Are some kids at higher risk of getting autism from a vaccine?
A curious adult from California asks:
“Has anyone shown whether some kids are at a higher risk for getting autism from a vaccine?”
A recent study shows that this is almost certainly not the case. There doesn’t seem to be a set of genes that make some kids extra susceptible to ending up with autism from a vaccine. At least not from the one that is always implicated in autism — the MMR or measles-mumps-rubella vaccine.
Everyone is at the same risk for autism from this vaccine — zero. We are getting very close to being able to hammer in the final nail in the coffin of the idea that there is any link whatsoever between vaccines and autism.
Vaccines Do Not Cause Autism
Study after study has shown there is no link between vaccinations and autism (click here and here for two of many, many reviews). No one has been able to reliably show that if you get vaccinated you are at a higher risk for autism. No one.
Even with all of these data, there is still a troubling minority of people who do not trust vaccines.
And they have come up with a hypothesis for how vaccines could cause some kids to have an increased risk for autism. Their idea is that there could be a small subset of kids who are at a much higher risk for getting autism because of vaccinations. These kids’ results would be masked in the findings of the larger group.
While there is no evidence to support such a hypothesis, it isn’t unreasonable. It is easy to imagine that there may be certain genetic combinations which cause such an increased risk. And even better, there are ways to test it.
When this was tested in a recent study, the researchers saw no evidence of a small pool of kids at a higher risk. People can safely vaccinate their kids for the common good of everyone and themselves.
(As an aside, it turns out that not only will a vaccine prevent the diseases it is designed against, but there is new solid evidence that MMR is even better. By keeping the measles away, it keeps kids from getting lots of other infections caused by the long term effects of a measles infection on their immune system.)
Shared Genetics, Shared Risk (or Lack Thereof)
To show that vaccines predispose no one towards autism, the researchers compared families who had either one or two kids with autism. Basically they wanted to see if MMR vaccination rates had any impact on the chances for a second child to end up with autism. They didn’t.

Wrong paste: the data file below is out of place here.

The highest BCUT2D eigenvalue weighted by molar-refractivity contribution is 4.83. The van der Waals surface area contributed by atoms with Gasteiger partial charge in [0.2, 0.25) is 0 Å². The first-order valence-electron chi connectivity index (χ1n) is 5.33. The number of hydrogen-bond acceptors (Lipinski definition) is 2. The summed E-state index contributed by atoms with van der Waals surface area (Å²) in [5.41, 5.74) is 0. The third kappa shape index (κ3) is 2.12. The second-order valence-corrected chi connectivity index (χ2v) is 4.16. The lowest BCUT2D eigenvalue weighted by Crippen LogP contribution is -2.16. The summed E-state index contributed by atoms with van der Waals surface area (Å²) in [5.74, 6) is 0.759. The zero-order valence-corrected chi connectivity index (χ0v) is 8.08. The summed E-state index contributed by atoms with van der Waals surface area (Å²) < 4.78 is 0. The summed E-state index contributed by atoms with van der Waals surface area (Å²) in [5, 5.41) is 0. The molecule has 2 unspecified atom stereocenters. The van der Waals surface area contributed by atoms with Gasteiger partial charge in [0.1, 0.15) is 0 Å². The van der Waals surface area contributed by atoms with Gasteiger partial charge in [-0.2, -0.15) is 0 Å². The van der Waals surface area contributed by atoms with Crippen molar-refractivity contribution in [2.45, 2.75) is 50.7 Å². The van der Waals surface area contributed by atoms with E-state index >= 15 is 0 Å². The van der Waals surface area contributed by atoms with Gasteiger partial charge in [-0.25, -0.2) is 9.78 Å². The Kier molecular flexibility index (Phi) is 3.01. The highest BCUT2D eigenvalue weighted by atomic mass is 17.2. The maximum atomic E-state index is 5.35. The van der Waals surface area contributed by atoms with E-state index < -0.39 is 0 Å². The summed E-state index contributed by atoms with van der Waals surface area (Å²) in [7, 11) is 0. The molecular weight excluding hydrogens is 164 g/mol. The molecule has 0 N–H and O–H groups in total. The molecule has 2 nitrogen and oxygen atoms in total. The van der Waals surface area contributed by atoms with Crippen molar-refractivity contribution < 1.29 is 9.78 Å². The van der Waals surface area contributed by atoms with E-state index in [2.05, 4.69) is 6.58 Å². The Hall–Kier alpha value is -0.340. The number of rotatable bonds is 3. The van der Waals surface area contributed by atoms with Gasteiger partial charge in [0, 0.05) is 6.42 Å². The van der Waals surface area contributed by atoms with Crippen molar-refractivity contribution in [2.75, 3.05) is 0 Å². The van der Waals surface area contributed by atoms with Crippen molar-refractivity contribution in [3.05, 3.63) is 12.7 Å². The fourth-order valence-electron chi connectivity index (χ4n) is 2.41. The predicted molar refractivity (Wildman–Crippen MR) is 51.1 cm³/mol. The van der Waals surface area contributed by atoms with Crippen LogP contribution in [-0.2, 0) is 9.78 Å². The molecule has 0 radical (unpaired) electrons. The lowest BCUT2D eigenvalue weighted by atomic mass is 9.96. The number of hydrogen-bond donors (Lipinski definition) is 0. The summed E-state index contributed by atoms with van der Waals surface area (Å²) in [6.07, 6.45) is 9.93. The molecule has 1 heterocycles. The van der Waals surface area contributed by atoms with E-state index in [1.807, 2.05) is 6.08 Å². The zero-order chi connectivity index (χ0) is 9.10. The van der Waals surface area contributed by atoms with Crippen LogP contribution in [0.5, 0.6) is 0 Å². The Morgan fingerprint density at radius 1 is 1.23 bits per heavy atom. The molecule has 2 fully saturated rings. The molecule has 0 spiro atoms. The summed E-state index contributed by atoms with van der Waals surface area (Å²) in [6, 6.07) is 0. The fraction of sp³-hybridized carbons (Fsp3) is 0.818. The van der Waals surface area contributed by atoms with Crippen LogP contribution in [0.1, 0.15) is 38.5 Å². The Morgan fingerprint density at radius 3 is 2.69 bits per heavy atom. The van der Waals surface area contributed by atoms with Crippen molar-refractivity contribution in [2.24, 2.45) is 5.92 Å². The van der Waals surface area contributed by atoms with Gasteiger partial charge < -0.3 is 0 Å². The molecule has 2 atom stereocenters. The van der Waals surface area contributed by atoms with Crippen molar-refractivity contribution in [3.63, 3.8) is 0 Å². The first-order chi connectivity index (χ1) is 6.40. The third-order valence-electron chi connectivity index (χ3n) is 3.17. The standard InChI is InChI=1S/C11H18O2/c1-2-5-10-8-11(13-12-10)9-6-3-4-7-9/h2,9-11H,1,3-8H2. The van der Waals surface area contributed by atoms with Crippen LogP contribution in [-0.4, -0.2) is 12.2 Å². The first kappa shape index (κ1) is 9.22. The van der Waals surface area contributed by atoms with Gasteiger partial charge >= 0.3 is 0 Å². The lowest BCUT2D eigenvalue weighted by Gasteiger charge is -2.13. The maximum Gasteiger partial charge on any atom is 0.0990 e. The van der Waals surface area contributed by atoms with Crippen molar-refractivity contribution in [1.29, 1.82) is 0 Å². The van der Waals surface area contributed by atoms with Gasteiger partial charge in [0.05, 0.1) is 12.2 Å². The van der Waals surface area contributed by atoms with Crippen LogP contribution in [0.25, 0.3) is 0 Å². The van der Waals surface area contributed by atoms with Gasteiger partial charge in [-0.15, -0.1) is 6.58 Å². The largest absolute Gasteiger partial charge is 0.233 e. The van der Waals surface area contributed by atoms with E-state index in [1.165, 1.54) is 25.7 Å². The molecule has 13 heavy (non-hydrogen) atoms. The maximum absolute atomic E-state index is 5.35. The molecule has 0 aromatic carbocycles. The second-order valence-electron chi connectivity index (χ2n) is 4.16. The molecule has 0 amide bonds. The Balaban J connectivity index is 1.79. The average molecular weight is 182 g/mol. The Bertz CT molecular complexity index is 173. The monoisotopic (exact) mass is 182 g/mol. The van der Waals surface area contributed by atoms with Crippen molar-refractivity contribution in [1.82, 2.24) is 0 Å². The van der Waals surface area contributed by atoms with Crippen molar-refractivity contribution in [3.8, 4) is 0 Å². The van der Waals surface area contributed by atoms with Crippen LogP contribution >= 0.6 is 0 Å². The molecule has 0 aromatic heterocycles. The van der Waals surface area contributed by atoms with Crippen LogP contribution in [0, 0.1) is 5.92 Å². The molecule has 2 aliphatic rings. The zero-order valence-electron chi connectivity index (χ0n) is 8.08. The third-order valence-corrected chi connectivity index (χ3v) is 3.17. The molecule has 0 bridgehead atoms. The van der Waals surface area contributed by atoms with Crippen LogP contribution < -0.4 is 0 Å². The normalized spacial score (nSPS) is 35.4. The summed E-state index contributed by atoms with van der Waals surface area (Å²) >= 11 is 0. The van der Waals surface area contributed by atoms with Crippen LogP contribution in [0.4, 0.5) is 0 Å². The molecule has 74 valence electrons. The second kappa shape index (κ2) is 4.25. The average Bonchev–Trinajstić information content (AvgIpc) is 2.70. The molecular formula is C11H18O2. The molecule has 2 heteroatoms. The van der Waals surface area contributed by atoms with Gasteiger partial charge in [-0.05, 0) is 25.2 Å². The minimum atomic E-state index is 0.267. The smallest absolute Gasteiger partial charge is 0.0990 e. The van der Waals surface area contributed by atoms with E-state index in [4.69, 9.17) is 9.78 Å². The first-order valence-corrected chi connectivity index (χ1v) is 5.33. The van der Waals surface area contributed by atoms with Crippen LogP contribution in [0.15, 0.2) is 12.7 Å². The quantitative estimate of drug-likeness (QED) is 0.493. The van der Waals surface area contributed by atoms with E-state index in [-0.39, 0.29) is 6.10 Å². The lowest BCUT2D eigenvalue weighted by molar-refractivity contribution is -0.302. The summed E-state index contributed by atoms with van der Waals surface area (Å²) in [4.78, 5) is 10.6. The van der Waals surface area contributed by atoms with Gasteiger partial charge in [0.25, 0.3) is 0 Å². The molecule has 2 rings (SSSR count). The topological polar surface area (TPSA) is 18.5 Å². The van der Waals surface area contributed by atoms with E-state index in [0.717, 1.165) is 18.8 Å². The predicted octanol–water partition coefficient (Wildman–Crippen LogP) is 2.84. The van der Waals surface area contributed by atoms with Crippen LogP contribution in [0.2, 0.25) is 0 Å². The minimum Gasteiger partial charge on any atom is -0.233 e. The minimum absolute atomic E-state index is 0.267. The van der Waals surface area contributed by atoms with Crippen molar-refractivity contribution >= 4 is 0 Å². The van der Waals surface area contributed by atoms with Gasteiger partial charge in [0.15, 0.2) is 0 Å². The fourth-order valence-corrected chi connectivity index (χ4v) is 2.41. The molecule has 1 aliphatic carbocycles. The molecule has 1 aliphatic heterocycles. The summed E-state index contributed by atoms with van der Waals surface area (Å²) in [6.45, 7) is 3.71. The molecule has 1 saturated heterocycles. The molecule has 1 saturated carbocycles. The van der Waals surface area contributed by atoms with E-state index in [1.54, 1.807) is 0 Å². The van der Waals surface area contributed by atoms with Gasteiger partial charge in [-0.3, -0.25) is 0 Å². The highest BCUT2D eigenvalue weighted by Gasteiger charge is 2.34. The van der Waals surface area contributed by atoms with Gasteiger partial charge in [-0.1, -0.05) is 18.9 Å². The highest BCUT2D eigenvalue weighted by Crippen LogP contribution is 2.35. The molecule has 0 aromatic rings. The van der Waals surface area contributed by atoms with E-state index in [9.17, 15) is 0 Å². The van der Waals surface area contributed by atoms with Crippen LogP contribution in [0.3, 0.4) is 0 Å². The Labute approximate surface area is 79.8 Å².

In families with two kids with autism, it didn’t matter whether the second child was vaccinated or not. The risk for autism was the same in both cases.
So that is pretty much it. Vaccines do not appear to cause autism even in a small subset of kids.
Now even though this worry was probably overblown, this does not mean it wasn’t credible. It was a reasonable if unlikely model. It was just wrong.
Individual Versus Average Risk
One way to think about all of this is to consider a genetic disease like cystic fibrosis (CF). If you look up the numbers, you’ll see the average risk that a Caucasian child will be born with CF is something like 1 in 3,000. This number has very little to do with your specific situation no matter what your background.
The risks for your kids are actually either 1 in 4 or very close to zero. The 1 in 3000 is a compilation of these two risk pools. There are a few couples whose children are at a high risk for CF and a whole lot of couples whose kids essentially have no risk.
You need to look at individual families to tease out this difference. Maybe the Jones family has CF scattered through their family tree while the Smiths have never seen it.
Once you have this information, you can then set out to find the genetic reason some families are at a higher risk. You can then pinpoint the genetic cause and look for it in families where the disease isn’t seen. A genetic test is born.
This same kind of thing might have been happening with autism and vaccines. It could have been that a small group of kids had a very high risk for getting autism from vaccines while the vast majority had essentially no risk. The family study saw no evidence of this.
There was no correlation between getting the MMR vaccine and having multiple children with autism. This means there is probably not a genetic link between autism risk and vaccines. Vaccines do not cause autism. To repeat, there is no credible evidence whatsoever that vaccines cause autism.
This is not to say, however, that there is no link between genetics and autism. There is. In fact, many scientists think genetics is the most important risk for developing autism. It is just that this genetic risk is not tied to vaccines.
- The Lancet: Original, disproven article linking autism to vaccines
- KQED: Genes and Autism
- Genetic Literacy Project: Autism study reveals patterns in family genetics
- ASF: More on the science showing that autism and vaccines are NOT linked
Author: Dr. Barry Starr
Barry served as The Tech Geneticist from 2002-2018. He founded Ask-a-Geneticist, answered thousands of questions submitted by people from all around the world, and oversaw and edited all articles published during his tenure. AAG is part of the Stanford at The Tech program, which brings Stanford scientists to The Tech to answer questions for this site, as well as to run science activities with visitors at The Tech Interactive in downtown San Jose.